Published:  02:06 AM, 15 January 2022

We must protect our rivers to sustain ecological balance


It is hard to believe that a river would be pushed to slow but certain death for the sake of a so-called development project undertaken by a government agency. A report by this daily a few days ago reveals how the Roads and Highways Department (RHD) has filled up around 26 acres of the Kuhelia river in Cox's Bazar's Moheshkhali upazila to build a two-lane road.

The river has now turned into a narrow stream due to this massive encroachment. Reportedly, when the RHD gave the proposal to the land ministry to acquire land for the project, the latter had turned it down. Even then, the RHD moved ahead with the project ignoring the ministry's prohibition.

When a government agency does something like that, and so blatantly, it shows where our priorities lie as a nation. Is it any wonder then that local land grabbers feel emboldened to do the same ignoring river protection laws and Supreme Court directives in that regard? According to law, no one can hinder the natural flow of a river or fill up the flood plains of any river for any purpose. The High Court also gave some very important directives in 2019 declaring rivers as "living entities", while condoning strict punishment for polluters and grabbers.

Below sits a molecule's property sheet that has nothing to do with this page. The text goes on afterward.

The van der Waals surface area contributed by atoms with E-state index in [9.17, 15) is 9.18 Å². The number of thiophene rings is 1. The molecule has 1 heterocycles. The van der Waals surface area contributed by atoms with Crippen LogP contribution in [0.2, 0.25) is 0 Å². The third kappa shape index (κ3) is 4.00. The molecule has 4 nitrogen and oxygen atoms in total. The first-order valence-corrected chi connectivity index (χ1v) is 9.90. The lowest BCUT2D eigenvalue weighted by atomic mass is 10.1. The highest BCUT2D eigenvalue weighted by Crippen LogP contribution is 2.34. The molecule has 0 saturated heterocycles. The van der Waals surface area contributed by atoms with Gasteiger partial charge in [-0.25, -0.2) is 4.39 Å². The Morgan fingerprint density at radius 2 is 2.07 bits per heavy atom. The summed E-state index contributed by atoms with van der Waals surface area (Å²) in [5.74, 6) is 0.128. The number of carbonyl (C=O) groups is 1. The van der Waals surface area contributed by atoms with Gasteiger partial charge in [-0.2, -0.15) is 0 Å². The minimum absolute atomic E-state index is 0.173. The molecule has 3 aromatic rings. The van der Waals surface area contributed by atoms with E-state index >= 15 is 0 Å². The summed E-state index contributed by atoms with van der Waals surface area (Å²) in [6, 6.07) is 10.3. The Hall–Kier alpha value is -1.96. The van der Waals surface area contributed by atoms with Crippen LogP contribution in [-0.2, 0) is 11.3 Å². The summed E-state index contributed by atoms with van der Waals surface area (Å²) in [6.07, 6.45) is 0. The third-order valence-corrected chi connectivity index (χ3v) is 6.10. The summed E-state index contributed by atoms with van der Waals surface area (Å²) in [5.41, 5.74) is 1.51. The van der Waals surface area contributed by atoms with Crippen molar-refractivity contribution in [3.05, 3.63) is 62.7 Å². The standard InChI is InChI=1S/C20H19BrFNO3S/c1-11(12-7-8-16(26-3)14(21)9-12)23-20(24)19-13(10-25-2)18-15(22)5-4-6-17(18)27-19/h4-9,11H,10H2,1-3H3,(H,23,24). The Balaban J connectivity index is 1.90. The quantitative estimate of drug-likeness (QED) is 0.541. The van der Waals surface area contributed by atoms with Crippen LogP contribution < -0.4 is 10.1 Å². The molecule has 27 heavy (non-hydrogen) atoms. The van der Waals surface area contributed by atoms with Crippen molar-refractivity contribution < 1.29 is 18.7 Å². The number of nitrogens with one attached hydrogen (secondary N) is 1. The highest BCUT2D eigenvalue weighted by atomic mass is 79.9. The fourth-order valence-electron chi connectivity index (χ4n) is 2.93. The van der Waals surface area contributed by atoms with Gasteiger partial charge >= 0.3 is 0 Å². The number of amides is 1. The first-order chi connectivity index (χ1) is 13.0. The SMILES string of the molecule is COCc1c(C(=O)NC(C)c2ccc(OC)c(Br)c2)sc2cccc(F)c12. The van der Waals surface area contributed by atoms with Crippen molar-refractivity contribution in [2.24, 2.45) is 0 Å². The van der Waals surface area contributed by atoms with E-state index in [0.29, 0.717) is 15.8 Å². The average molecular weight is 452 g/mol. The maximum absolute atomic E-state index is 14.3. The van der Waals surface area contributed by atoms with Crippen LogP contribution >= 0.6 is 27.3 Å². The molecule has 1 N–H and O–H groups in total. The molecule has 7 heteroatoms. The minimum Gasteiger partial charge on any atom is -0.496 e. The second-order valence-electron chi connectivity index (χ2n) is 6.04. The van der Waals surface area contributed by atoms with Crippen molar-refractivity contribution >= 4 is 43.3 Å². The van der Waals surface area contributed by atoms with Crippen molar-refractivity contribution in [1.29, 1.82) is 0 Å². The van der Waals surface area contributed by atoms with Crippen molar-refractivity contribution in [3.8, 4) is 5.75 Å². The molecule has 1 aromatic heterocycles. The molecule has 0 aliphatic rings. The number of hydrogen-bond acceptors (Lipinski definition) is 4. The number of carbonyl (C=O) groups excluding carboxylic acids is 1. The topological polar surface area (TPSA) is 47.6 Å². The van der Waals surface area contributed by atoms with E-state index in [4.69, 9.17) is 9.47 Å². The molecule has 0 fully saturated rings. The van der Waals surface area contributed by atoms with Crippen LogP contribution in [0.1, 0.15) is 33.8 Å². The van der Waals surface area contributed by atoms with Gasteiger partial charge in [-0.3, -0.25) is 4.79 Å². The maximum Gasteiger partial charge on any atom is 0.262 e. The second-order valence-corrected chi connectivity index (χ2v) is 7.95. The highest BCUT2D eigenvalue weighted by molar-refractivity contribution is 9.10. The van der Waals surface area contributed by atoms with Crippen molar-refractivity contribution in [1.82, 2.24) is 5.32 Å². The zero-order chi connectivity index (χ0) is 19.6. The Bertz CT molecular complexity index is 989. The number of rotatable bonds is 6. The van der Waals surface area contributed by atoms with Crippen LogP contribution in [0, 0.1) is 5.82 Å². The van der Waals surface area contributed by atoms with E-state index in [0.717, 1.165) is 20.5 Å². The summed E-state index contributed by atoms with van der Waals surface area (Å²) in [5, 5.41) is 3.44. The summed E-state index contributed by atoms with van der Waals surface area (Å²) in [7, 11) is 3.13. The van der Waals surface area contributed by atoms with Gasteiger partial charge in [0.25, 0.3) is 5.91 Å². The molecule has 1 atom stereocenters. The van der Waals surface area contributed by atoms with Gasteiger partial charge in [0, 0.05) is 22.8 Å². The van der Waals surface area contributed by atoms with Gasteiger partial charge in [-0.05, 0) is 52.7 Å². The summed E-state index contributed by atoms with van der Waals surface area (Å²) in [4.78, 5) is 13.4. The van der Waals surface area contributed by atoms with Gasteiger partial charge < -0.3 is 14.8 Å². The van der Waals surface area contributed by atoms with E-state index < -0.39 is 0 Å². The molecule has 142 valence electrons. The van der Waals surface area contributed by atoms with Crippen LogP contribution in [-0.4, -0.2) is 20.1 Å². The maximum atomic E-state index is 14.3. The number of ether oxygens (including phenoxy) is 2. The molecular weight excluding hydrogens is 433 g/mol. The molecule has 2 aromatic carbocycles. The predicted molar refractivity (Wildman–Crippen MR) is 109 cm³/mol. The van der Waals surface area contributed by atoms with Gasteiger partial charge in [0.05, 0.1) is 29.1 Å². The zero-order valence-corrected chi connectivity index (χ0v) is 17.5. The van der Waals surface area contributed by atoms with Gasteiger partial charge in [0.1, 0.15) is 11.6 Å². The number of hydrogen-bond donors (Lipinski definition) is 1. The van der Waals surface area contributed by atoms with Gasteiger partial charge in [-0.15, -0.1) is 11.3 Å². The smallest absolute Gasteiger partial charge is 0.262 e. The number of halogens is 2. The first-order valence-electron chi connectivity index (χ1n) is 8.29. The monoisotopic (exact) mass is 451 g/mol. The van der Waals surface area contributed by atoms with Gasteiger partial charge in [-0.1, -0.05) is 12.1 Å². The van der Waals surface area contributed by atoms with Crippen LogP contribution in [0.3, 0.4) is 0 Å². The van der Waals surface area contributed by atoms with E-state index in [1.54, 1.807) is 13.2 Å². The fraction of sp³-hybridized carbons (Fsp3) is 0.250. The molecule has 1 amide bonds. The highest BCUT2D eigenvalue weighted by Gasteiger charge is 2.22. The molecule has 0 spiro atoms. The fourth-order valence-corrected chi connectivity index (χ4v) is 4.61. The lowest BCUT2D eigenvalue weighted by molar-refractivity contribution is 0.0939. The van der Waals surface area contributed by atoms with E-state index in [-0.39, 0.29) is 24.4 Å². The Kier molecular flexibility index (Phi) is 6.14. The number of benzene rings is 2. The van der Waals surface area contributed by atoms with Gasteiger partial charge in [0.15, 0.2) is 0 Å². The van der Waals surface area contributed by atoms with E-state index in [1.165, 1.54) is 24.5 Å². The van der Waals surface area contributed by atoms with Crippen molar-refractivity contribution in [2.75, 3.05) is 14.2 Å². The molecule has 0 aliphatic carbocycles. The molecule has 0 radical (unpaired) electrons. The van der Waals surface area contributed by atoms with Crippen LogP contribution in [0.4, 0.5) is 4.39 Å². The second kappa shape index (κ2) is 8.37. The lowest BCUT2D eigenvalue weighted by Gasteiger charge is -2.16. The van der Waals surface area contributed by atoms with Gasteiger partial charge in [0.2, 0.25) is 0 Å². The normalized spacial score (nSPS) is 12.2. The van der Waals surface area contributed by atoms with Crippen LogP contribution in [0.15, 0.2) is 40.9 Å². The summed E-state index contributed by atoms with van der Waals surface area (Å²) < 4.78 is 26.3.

However, very little has changed after those directives were given. News of our rivers being encroached or polluted by those in power or enjoying their patronage is getting quite frequent. Sadly, the perpetrators are hardly ever brought under the law. This daily has reported the sad condition of a few of our rivers in the last month alone—the Sonai River and the Old Khowai River in Habiganj district, for example, which are just two cases that recently exposed our failure to protect the rivers.

In case of the Kuhelia River, the RHD and the district administration had given the project proposal to the ministry by hiding some basic facts: while the RHD did not mention in its Environmental Impact Assessment (EIA) report that construction work would require earth filling, the Cox's Bazar district administration mentioned the river area as "ponds" and "ditches" in the proposal sent to the land ministry. What is more, the RHD is continuing with the construction work ignoring the PMO's recommendation to build the road away from the river.

We, therefore, urge the government to take immediate steps against the RHD officials and those in the Cox's Bazar administration involved in the Kuhelia River grabbing, which is a punishable offence according to our law. Unless we can implement the law against powerful offenders, including those holding public offices, more of our rivers will face the same fate. Also, this will send a strong message to anyone who thinks they can get away with putting rivers in harm's way for their own petty interests.



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